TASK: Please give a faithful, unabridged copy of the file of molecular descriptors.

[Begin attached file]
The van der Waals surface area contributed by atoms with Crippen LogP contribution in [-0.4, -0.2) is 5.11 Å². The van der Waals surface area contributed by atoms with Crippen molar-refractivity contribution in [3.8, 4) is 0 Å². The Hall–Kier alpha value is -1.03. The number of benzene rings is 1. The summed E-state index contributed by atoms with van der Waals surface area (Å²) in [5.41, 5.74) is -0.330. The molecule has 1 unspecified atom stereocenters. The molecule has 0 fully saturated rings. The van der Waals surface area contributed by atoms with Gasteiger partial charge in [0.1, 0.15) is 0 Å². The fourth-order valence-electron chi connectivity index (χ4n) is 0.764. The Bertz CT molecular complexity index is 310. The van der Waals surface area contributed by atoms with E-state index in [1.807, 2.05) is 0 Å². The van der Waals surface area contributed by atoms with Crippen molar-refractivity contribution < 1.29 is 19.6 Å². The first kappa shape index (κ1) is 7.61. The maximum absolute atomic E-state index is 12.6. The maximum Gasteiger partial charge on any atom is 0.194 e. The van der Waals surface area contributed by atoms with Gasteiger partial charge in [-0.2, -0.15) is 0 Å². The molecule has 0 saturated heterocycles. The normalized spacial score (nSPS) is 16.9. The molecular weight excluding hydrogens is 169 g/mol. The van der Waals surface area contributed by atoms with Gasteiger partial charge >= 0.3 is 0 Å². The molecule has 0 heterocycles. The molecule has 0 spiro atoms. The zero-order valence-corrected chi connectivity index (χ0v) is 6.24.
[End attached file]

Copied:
The van der Waals surface area contributed by atoms with Crippen LogP contribution in [-0.4, -0.2) is 5.11 Å². The van der Waals surface area contributed by atoms with Crippen molar-refractivity contribution in [3.8, 4) is 0 Å². The Hall–Kier alpha value is -1.03. The number of benzene rings is 1. The summed E-state index contributed by atoms with van der Waals surface area (Å²) in [5.41, 5.74) is -0.330. The molecule has 1 unspecified atom stereocenters. The molecule has 0 fully saturated rings. The van der Waals surface area contributed by atoms with Gasteiger partial charge in [0.1, 0.15) is 0 Å². The fourth-order valence-electron chi connectivity index (χ4n) is 0.764. The Bertz CT molecular complexity index is 310. The van der Waals surface area contributed by atoms with E-state index in [1.807, 2.05) is 0 Å². The van der Waals surface area contributed by atoms with Crippen molar-refractivity contribution < 1.29 is 19.6 Å². The first kappa shape index (κ1) is 7.61. The maximum absolute atomic E-state index is 12.6. The maximum Gasteiger partial charge on any atom is 0.194 e. The van der Waals surface area contributed by atoms with Gasteiger partial charge in [-0.2, -0.15) is 0 Å². The molecule has 0 saturated heterocycles. The normalized spacial score (nSPS) is 16.9. The molecular weight excluding hydrogens is 169 g/mol. The van der Waals surface area contributed by atoms with Gasteiger partial charge >= 0.3 is 0 Å². The molecule has 0 heterocycles. The molecule has 0 spiro atoms. The zero-order valence-corrected chi connectivity index (χ0v) is 6.24.